The return of Cleveland’s Smooth FM – 107.3 The Wave (WNWV) is in full swing, and it has been a pleasant listening experience since it’s launch on January 4. I missed the Smooth Jazz format from the “Old Wave” when it was pulled in favor of the alternative (AAA) format in December 2009. The Smooth Jazz format never completely disappeared (it moved to WNWV 107.3’s HD2 radio channel and was streamed online), but the migration of the format to HD2 radio mirrored many other Smooth Jazz stations across the country. Smooth Jazz is still popular, but its appeal is less friendly to mainstream radio as it appeals to an older demographic (the over 50 crowd). Upon WNWV’s purchase from Elyria-Lorain Broadcasting by Rubber City Radio Group of Akron in December 2011, it was immediately announced that the station would be changed to the modern “Smooth AC (Adult Contemporary)” format, which appeals to the key 25-54 age demographic best suited for mainstream radio. The Wave just started running short television spots this week. Here is the promo.
There has not been a recent update as to the status of the station’s HD2 channel, but the last report was that it was broadcasting a Smooth Jazz format; however, the Wave has pulled all references to the Wave Classics HD2 channel from its website, including its logo. While the main HD channel is streaming live online, the HD2 channel’s online streaming is presently unavailable.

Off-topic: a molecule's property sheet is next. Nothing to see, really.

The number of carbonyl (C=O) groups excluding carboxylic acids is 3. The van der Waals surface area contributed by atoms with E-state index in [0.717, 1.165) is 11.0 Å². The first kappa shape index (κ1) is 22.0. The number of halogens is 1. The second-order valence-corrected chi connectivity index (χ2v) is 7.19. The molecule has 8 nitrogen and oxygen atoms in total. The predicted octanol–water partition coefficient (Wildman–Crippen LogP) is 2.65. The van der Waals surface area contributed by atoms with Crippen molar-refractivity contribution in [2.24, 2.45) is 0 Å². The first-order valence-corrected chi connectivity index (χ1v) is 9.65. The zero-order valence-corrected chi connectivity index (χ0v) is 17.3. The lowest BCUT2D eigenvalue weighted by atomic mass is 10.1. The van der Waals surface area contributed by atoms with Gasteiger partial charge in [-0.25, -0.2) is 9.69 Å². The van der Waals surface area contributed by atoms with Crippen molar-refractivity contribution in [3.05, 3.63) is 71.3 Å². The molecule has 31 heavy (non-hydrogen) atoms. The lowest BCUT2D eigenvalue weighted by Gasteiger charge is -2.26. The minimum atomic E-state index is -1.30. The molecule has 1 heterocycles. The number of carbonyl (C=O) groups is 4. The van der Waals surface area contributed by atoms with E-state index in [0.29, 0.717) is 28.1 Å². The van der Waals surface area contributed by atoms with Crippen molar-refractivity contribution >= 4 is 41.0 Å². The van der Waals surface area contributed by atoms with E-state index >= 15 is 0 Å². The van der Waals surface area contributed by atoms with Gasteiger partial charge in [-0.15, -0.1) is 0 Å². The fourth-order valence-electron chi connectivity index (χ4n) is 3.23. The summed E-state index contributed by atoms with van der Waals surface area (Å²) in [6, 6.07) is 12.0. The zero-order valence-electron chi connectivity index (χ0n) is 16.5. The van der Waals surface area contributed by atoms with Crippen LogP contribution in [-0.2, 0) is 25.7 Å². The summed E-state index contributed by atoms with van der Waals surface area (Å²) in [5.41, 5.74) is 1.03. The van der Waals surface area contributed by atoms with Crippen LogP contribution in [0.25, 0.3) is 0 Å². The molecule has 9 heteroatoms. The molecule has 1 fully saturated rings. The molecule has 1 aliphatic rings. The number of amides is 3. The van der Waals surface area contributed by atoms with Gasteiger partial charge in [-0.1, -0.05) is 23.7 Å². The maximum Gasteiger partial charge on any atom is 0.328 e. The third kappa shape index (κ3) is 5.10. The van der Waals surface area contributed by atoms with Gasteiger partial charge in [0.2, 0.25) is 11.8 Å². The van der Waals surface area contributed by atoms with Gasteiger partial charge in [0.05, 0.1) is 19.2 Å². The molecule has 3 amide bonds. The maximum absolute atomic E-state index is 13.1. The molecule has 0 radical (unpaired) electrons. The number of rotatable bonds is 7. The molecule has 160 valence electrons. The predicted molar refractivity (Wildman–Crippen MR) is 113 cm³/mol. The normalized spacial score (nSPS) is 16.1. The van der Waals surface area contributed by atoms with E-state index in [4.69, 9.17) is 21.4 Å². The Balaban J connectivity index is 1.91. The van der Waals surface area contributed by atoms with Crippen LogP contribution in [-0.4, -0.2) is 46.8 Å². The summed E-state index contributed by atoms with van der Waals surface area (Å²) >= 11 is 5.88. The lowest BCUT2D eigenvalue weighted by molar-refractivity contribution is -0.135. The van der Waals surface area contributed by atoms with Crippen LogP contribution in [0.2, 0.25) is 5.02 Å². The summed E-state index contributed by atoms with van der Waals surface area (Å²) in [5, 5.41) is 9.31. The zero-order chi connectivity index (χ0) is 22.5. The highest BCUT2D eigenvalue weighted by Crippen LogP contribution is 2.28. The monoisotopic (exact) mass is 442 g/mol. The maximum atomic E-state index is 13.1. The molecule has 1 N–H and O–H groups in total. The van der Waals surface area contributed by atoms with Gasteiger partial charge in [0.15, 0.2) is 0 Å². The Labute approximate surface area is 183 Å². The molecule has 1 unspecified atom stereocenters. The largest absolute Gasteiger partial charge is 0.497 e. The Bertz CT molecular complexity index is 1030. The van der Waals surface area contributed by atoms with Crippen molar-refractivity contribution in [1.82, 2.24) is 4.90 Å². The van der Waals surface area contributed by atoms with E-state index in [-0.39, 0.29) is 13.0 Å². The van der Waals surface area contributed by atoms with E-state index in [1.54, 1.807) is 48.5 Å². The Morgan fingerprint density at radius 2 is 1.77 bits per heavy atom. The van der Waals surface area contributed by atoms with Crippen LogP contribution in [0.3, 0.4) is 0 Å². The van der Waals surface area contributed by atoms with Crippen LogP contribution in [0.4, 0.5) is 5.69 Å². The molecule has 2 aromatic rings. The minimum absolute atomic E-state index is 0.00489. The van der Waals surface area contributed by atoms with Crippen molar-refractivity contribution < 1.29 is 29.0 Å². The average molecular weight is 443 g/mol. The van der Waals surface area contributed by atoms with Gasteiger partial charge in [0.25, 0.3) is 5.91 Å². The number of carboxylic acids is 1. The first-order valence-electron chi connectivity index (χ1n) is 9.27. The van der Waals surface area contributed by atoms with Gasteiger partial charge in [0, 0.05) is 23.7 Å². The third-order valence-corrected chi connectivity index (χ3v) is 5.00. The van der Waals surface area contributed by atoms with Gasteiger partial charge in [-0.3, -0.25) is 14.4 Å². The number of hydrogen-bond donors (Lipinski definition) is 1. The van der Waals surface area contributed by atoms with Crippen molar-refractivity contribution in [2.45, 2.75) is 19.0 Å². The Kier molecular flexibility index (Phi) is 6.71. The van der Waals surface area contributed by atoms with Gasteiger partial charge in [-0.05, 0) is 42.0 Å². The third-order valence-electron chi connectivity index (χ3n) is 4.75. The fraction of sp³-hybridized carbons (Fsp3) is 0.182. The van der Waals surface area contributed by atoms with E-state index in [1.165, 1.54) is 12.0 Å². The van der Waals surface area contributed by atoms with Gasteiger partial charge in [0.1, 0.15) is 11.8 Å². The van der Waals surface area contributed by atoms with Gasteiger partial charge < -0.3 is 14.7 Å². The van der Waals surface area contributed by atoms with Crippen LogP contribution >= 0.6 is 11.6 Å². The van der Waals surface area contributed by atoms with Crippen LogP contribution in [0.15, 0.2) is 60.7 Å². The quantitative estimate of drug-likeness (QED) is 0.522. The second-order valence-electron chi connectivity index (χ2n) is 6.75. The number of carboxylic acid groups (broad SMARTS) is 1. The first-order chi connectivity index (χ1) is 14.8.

What is the Smooth AC format and how does it sound when compared to the Smooth Jazz format? The difference is evident if you like vocal artists. Smooth AC is dominated by vocal artists singing a variety of smooth pop songs, jazz and R&B music, with a peppering of instrumental jazz approximately 3-4 times per hour of airplay. The Wave playlist, as a result, is larger and more versatile than the original Wave jazz playlist. A sampling of Smooth AC music can be found online on the website and also on the Smooth AC Radio Network website, where The Wave pulls much of the Smooth AC network format on evenings and weekends. There is, however, a full slate of local personalities during the key weekday daytime hours that keep the station from sounding like a network feed, which is very refreshing (and reassuring) to hear. I find myself diving in and out all day long while at work, in the car, and at home, and the music sounds fantastic every time I tune in.
As time goes on, I look forward to the ongoing development of the station’s playlist and tweaking of the format to keep it fresh and appealing. I’m listening every day (even to who is sponsoring radio time), and it’s great to have The Wave back.